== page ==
07 November 2013 | Jolene Shaw | Insight
One of the most resilient anti-apartheid forces in the late 1970s through to the 1980s was the grassroots civic association. Stokvels, burial societies, youth and church groups rallied together, meeting in churches, homes, and streets to discuss their challenges and decide on plans of action. They played an instrumental role in building defiant communities capable of effecting change. Their success lay in the fact that they were not solely focused on political action, but also on community development.
They mobilised communities around issues which affected them directly, such as access to water and electricity, the threat of crime, and the restrictive and dehumanising legislation of the apartheid government.
An effective tactic used by some civic groups was the manipulation of their economic circumstances. These groups would put pressure on the local economy by not supporting businesses affiliated with apartheid. The message was clear: if the majority of South Africans were not treated like human beings then business would not be allowed to exist outside the political reality; businesses would not be allowed to succeed. There would not be stability in the country.
Efforts like these hammered away at the apartheid system and, alongside overtly and overwhelming political resistance, international sanctions and condemnation, and the virulent articulation of the principles of non-racialism, eventually rendered it unstable, and by so doing made the birth of a democratic country possible.
In 2013 the country still faces incapacitating poverty, lack of access to basic services, and endemic inequality. The same determination and persistence displayed by civic organisations during the struggle against apartheid is now required to drive those developmental tasks that are needed to transform communities. This tenacity has, however, dimmed in the wake of the new democracy.
The National Development Plan (NDP) has recognised that the unintended outcome of government’s efforts in bringing about democracy has been the reduction in incentives for citizens to be direct participants in their own development. The authors of the NDP felt so strongly about this aspect that they chose to canvass the views of all South Africans in the formulation of the development plan, in what they state is an invitation for South Africans to get “actively involved in processes to advance our shared goals”.
The way in which businesses are attempting to address social need (to effect socio-economic impact by way of social investment), is increasingly being scrutinised and measured against the ideal of sustainable, socially conscious and ethical investment driven by communities themselves. If businesses in South Africa want to play an active role as corporate citizens, they can help harness that energy within communities through their corporate social investment policies.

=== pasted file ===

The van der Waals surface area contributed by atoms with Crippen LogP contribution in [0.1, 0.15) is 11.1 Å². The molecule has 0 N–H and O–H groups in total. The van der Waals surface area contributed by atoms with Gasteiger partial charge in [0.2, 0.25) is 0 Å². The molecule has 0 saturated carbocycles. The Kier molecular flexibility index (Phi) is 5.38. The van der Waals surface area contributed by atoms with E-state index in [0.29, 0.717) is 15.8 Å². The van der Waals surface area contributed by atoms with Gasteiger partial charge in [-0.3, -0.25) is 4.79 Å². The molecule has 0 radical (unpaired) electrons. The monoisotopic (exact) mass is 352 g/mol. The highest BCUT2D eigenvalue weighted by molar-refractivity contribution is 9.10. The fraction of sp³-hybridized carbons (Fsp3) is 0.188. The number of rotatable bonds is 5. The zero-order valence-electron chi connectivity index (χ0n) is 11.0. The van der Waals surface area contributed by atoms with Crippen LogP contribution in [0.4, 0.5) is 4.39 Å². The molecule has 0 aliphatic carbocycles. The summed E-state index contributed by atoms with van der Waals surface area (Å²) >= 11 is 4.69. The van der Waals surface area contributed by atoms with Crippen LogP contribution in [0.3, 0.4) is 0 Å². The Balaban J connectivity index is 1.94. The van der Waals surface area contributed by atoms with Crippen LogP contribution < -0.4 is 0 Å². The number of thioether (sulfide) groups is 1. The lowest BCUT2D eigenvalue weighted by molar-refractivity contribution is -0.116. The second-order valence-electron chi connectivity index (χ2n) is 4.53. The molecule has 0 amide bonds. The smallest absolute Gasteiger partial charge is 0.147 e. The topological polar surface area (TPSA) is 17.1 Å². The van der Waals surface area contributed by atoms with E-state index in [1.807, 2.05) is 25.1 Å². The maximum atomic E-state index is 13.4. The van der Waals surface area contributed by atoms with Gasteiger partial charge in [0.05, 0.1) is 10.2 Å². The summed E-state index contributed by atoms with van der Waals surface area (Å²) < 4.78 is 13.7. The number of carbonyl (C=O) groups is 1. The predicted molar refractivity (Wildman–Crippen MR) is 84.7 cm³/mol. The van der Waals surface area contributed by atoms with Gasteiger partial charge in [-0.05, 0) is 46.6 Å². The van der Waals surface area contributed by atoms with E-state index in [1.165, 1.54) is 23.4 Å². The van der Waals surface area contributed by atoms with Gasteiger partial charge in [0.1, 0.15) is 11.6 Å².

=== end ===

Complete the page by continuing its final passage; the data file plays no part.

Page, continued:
Corporate social investment programmes should consider participatory solutions that have greater impact and greater effectiveness in the communities in which they are operational. And the answer to achieving impact could lie in placing greater value on the community voice and using community consultations to inform worthwhile interventions.
This is encapsulated by the move away from a “needs-based” model of social investment, whereby “needs” were identified within communities, often by the funders themselves, and then an amount given to address those “needs”. Such a one-way relationship did not result in satisfaction or effective implementation. Misunderstandings and resentment often led to failed projects.
Instead, the idea of an asset-based approach has revitalised the grantmaking process. In this approach, a community’s assets, be they economic, environmental or social, are identified through genuine conversations between funders and the funded. Both parties agree on how best to work together to make the most of the strengths of each. Involvement leads to pride, commitment and the possibility of effective long-term planning. The asset-based approach, although only one example of participatory development, is an effective way in which community engagement can be encouraged and is a good way of utilising community resources for sustainable impact.
If more value is placed on community involvement, then the by-product of Social Investment will be empowered communities that take active and responsible roles in their development. Shared value is created when a business can strategically place itself as a key influencer in the development of society, and when communities can play an active role in ensuring their own sustainable growth.